I want to clarify the user license on the Ignition Maker edition. I feel like I know the answer to this scenario, but I would like to get other people’s opinion on it AND also make a request to IA.
I dream of starting my own home automation business sometime in the future. This would be a business that installs sensors to gather data on power consumption, air circulation, window/door state, etc and it would use some sort of unified interface to display this data. Since I work with and love Ignition (particularly, Perspective), the natural fit for the interface would be the Maker edition. However, the license states
Maker Edition may only be used by individuals for personal use. Businesses, non-profit organizations, and other entities cannot use Maker Edition for commercial, revenue-generating, or non-profit activities
so that excludes the use-case I’m describing above, right? It seems pretty clear, but the only thing that doesn’t make sense for me is if you’re not charging customers for software that is free (Maker), does that count as commercial or revenue-generating use? What if the customer creates an account with Ignition and get the Maker codes, but then part of the package would be to develop an interface for that customer that they would then display using their Maker edition?
I have a feeling that would be usage of the Maker edition that falls outside of the license.
Request for IA
Release a licensed version of the Maker edition for commercial and/or non-profit use! The tool is already built, the community already exists, the functionality is already there! In my opinion, there is a hidden market that would pay a few hundred bucks for a slimmed down version of Ignition for the excellent feature-set and support. I know home automation customers don’t NEED a full version of Ignition and they would never pay $6k - $20k for a home system anyway. Again, it doesn’t make sense to me why such a version doesn’t already exist - I can’t think of a feature I would need and Perspective either doesn’t already have it or it’s not on the horizon.
Other use case besides home automation
Non-profit use (think of the Room In The Inn project) - I use Ignition daily and I was going to build out a system for a local Sunday school that tracks attendance, scores, and a lot of other data. They didn’t want to pay for a license (and if you think you can build it out using regular web development tools, you’re obviously right, but it would take 10x the time and would require a team to support it, add new features, etc).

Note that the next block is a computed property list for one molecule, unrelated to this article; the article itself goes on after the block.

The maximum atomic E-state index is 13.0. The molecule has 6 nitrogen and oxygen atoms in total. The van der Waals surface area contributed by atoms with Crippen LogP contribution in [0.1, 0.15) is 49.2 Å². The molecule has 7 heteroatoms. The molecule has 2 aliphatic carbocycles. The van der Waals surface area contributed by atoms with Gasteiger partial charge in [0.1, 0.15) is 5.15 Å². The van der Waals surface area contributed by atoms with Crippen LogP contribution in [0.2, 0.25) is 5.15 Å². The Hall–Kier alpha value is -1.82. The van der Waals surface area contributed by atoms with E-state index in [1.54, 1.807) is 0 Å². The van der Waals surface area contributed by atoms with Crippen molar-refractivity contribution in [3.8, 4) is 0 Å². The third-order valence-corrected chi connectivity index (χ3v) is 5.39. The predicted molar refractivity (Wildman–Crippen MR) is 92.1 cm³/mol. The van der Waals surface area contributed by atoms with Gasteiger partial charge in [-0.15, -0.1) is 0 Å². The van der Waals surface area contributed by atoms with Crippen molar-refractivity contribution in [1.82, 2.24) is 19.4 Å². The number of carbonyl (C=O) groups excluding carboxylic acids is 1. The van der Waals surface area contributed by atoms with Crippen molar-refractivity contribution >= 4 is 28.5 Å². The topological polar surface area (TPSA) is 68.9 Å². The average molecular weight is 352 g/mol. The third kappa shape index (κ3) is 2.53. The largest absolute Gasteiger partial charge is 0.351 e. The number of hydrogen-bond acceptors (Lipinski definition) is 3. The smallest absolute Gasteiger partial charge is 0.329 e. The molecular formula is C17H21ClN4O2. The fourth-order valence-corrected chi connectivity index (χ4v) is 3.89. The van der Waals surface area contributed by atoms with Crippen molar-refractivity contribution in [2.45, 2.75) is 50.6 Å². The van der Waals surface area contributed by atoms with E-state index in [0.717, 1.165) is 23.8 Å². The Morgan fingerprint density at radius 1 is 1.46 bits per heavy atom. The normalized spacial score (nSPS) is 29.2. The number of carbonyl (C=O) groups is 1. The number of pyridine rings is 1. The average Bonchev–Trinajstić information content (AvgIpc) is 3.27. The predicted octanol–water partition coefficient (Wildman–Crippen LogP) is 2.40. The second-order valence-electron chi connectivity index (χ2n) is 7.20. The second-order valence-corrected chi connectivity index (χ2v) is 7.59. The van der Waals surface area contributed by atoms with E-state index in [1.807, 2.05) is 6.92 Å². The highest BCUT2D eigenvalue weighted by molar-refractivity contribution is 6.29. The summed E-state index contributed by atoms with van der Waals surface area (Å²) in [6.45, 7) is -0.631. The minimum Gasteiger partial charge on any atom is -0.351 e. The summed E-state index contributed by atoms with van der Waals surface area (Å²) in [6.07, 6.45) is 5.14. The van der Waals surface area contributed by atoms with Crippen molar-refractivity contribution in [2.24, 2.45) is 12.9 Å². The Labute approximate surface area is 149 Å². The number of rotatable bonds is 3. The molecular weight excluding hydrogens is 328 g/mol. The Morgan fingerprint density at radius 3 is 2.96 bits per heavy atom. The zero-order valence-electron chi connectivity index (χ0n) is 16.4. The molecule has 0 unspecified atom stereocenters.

This is just like, my opinion, man. I keep myself deliberately insulated from business conversations like this.
The market for consumer software is completely different from the market for business-to-business software. User’s expectations are completely different in a whole host of axes, and our whole company infrastructure really isn’t geared towards consumer sales (and therefore support). I personally think that as much as Perspective is a very cool product, anything offered to individual consumers would have to be a much more turn-key solution than what you currently get with Ignition. I think we can all agree that there’s a learning curve to get up to speed with everything Ignition offers.
I am not a lawyer, but I would agree with this feeling.
I do think non-profit use is a cool idea, but I don’t know if it’s common enough to require a whole extra product offering. Your sales rep might be convinced it’s worthwhile, though
I didn’t even think of my original question in terms of a full-fledged consumer product. For me, one of the biggest selling points of Ignition is that it doesn’t try to be full-fledged - it just gives you all of the tools you need to create your own system exactly how you want it.
I can’t think of a direct analogy that makes sense - maybe something like Wordpress or an AWS EC2 instance, both of which are platforms/tools that require specialized knowledge and are very popular. Also, yes, Perspective has a learning curve, but it is nowhere near the learning curve that web developers go through, for example. The drag/drop components, easy database access, easy scripting, etc are sooo much nicer and easier to use than to build a similar app using the mern or lamp stack, for example.
I don’t know if it’s because I’m somewhat tech-oriented but I hate what is on the market for home automation / smart home. Usually, they’re sloppy systems with cheap sensors that aren’t reliable (ie. Vivint) or the interface is crappy (this is my personal experience). I’d rather choose my own sensors and devices, and build my own interface than use a consumer product.
I think one of the main reasons why I asked the question was because the product is already built and supported - it’s not like it requires building out a different visualization module or anything like that.
I don’t see how the array of home automation devices can be greater than, more complicated and more numerous than industrial or commercial devices. A support engineer who can troubleshoot an entire enterprise, plant, facility, area, machine etc will definitely be able to support a home automation project.
The risk / severity / cost of downtime on a home automation system is much lower than a production system. If your window sensor isn’t working, that is a different class of issue than if a production system is down.
Ignition aside, if your support is being inundated by customers, your product is either very crappy or very popular. Ignition has a track record of being a stellar product and having an amazing community.
On the contrary, the home automation space is terrible for standardization. Everybody invents their own protocol; if you’re lucky it’s close enough to REST if you squint, and if you’re very lucky it’s got a sane JSON structure. But there is absolutely no market incentive to standardize on protocols (unlike the the industrial space); there’s no Modbus lingua-franca beyond HTTP, there’s no common manufacturers with significant market share. Instead you have to do piecemeal integration with every. single. device: